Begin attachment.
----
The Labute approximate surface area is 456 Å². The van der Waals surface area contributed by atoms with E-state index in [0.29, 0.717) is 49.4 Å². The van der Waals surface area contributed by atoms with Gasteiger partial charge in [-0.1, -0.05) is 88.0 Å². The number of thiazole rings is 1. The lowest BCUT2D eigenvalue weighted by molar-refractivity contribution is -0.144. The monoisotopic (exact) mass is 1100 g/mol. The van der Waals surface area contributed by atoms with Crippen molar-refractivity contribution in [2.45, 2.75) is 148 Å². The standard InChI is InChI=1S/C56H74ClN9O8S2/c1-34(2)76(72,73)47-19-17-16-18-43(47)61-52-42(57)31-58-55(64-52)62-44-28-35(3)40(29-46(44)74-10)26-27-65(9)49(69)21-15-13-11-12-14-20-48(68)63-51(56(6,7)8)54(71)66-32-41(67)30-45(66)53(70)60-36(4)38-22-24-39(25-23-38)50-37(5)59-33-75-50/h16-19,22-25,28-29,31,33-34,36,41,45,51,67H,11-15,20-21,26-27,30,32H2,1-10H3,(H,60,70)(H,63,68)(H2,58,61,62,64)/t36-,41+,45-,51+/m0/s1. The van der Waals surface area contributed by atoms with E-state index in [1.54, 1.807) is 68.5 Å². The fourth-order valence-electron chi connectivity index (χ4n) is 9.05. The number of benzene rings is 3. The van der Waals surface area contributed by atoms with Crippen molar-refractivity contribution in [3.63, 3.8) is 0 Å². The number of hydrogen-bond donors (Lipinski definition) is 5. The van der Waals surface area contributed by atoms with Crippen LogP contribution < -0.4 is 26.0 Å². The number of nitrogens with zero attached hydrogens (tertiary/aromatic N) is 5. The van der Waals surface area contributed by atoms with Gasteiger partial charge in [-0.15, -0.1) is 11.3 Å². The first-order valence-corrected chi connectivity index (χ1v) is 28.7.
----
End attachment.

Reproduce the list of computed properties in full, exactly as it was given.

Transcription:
The Labute approximate surface area is 456 Å². The van der Waals surface area contributed by atoms with E-state index in [0.29, 0.717) is 49.4 Å². The van der Waals surface area contributed by atoms with Gasteiger partial charge in [-0.1, -0.05) is 88.0 Å². The number of thiazole rings is 1. The lowest BCUT2D eigenvalue weighted by molar-refractivity contribution is -0.144. The monoisotopic (exact) mass is 1100 g/mol. The van der Waals surface area contributed by atoms with Crippen molar-refractivity contribution in [2.45, 2.75) is 148 Å². The standard InChI is InChI=1S/C56H74ClN9O8S2/c1-34(2)76(72,73)47-19-17-16-18-43(47)61-52-42(57)31-58-55(64-52)62-44-28-35(3)40(29-46(44)74-10)26-27-65(9)49(69)21-15-13-11-12-14-20-48(68)63-51(56(6,7)8)54(71)66-32-41(67)30-45(66)53(70)60-36(4)38-22-24-39(25-23-38)50-37(5)59-33-75-50/h16-19,22-25,28-29,31,33-34,36,41,45,51,67H,11-15,20-21,26-27,30,32H2,1-10H3,(H,60,70)(H,63,68)(H2,58,61,62,64)/t36-,41+,45-,51+/m0/s1. The van der Waals surface area contributed by atoms with E-state index in [1.54, 1.807) is 68.5 Å². The fourth-order valence-electron chi connectivity index (χ4n) is 9.05. The number of benzene rings is 3. The van der Waals surface area contributed by atoms with Crippen molar-refractivity contribution in [3.63, 3.8) is 0 Å². The number of hydrogen-bond donors (Lipinski definition) is 5. The van der Waals surface area contributed by atoms with Crippen LogP contribution < -0.4 is 26.0 Å². The number of nitrogens with zero attached hydrogens (tertiary/aromatic N) is 5. The van der Waals surface area contributed by atoms with Gasteiger partial charge in [-0.15, -0.1) is 11.3 Å². The first-order valence-corrected chi connectivity index (χ1v) is 28.7.